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Why third-party operations and maintenance makes sense

10th October 2014

Posted By Paul Boughton


Power plant operators are increasingly turning to third-party companies to manage their operations, maintenance and construction activities – reducing plant down time and maintaining peak generating efficiency as a result. Sean Ottewell reports

Wood Group GTS and Apex Bethel Energy Centre have signed a three-year operations and maintenance (O&M) agreement for the Bethel Energy Centre in East Texas, USA. 

Under the US$12 million (£9 million) contract, Wood Group GTS will be responsible for care, custody and control of the facility when it begins commercial operation in 2017. Construction is soon to begin for the plant, which will utilise compressed air energy storage (CAES) technology.

CAES is a way to store energy generated at one time for use at another time. At utility scale, energy generated during periods of low energy demand (off-peak) can be released to meet higher demand (peak load) periods.

“We needed an O&M partner willing to work with us during the development stage of the project. In Wood Group, we found a highly experienced O&M service provider with an excellent reputation in the industry and is well respected by investors,” said Jack Farley, ceo of Apex. “Their customer-focused technical and commercial engagement made the negotiation of the service agreement very productive. Also, their ability to work within a tight schedule along with the OEM, which has minority interest in the facility, was critical to meeting our schedule.”

“As the O&M partner for APEX we are able to minimise technical and commercial risks, while incorporating a transparent and flexible contracting structure,” said Frank Avery, president of Wood Group GTS - Power Plant Services. “Our customer-focused programmes, practices and procedures apply to facilities with all OEM turbine technologies and platforms, and have been honed from a solid foundation of operating experience and continuous improvement. With a risk-based approach to plant performance and availability, regulatory compliance requirements, and financial performance, we can stay aligned with our customer’s goals and objectives,” he added.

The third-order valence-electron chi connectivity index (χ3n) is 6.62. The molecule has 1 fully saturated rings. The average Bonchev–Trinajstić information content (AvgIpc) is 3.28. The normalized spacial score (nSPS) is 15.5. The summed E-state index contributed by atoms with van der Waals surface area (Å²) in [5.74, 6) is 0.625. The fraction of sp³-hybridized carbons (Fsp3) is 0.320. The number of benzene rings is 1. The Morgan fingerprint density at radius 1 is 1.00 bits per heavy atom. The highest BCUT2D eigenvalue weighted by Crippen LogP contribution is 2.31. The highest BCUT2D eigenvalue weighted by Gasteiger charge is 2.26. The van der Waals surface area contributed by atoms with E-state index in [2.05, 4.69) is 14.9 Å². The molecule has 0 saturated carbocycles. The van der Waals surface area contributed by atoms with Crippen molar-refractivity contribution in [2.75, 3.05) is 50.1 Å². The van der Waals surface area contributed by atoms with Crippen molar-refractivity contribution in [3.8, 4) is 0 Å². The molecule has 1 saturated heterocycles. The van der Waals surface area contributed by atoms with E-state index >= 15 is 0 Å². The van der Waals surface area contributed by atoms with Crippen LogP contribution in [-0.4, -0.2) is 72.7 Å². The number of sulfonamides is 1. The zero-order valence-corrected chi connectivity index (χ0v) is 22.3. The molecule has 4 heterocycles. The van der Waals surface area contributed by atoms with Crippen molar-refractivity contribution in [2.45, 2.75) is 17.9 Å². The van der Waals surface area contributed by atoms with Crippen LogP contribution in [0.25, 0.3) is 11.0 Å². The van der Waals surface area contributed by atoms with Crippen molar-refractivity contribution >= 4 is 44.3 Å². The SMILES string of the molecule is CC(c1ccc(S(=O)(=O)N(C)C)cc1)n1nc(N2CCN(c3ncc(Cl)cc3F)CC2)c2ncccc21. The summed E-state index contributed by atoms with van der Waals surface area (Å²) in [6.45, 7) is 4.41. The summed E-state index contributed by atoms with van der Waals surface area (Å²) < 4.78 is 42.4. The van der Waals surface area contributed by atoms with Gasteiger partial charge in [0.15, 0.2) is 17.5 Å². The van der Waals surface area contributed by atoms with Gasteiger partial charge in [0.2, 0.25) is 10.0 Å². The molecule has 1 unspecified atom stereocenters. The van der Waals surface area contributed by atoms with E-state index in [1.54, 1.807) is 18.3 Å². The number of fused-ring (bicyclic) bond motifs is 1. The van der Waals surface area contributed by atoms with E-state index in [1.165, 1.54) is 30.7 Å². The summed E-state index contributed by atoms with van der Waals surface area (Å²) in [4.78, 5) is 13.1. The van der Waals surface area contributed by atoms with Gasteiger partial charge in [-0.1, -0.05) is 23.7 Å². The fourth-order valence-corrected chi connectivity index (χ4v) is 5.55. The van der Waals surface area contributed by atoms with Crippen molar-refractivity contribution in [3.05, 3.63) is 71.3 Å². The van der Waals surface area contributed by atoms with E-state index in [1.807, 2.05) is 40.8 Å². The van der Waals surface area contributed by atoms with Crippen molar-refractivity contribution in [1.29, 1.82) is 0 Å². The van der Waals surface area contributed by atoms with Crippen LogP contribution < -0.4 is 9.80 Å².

In Canadian news, Millar Western Forest Products has awarded Pöyry a contract for the engineering, procurement and construction management (EPCM) services for an anaerobic bioenergy project at its Whitecourt pulp mill in Alberta.

The project involves integration of anaerobic hybrid digesters into the pulp mill's existing aerobic effluent treatment system. Recovered organic material will be converted to biogas, used to fuel two reciprocating engines that will produce up to 6MW of renewable green power for use by the mill itself. Recovered heat from the engine exhaust gas will be used in pulp drying to reduce the use of natural gas.

Pöyry's scope of work comprises typical EPCM services such as project management and scheduling, overall engineering management and detail design services, procurement and contract administration, cost control, construction management and co-ordination of the commissioning activities. The planned startup of the plant is August 2015.

"This project is a good example of utilising innovative technology in a smart way to convert organic waste material to renewable energy. It is also an important EPCM reference for Pöyry in North America," said Ari Asikainen, president of Pöyry's regional operations in North America.

In related news, Electrowatt-Ekono, part of the Jaakko Pöyry group's energy business, has been awarded an engineering contract by Stadtwerke Münster for the expansion and modernisation of its heat and power plant in Münster, Germany. Electrowatt-Ekono's services include conceptual design, permitting, detailed design, project management, site supervision and commissioning. The total contract value is € 1.8 million (£1.4 million).

Stadtwerke Münster operates a combined heat and power plant providing district heating and power for the city. The project is designed to modernise the plant by installing a combined cycle gas turbine system, generating 220MW of thermal power and 80MW of electricity. The heat supply will be backed up by two auxiliary boilers. The increased capacity will improve the cost effectiveness of the heat supply in line with the new law concerning combined heat and power generation, also reducing the environmental impact of the plant.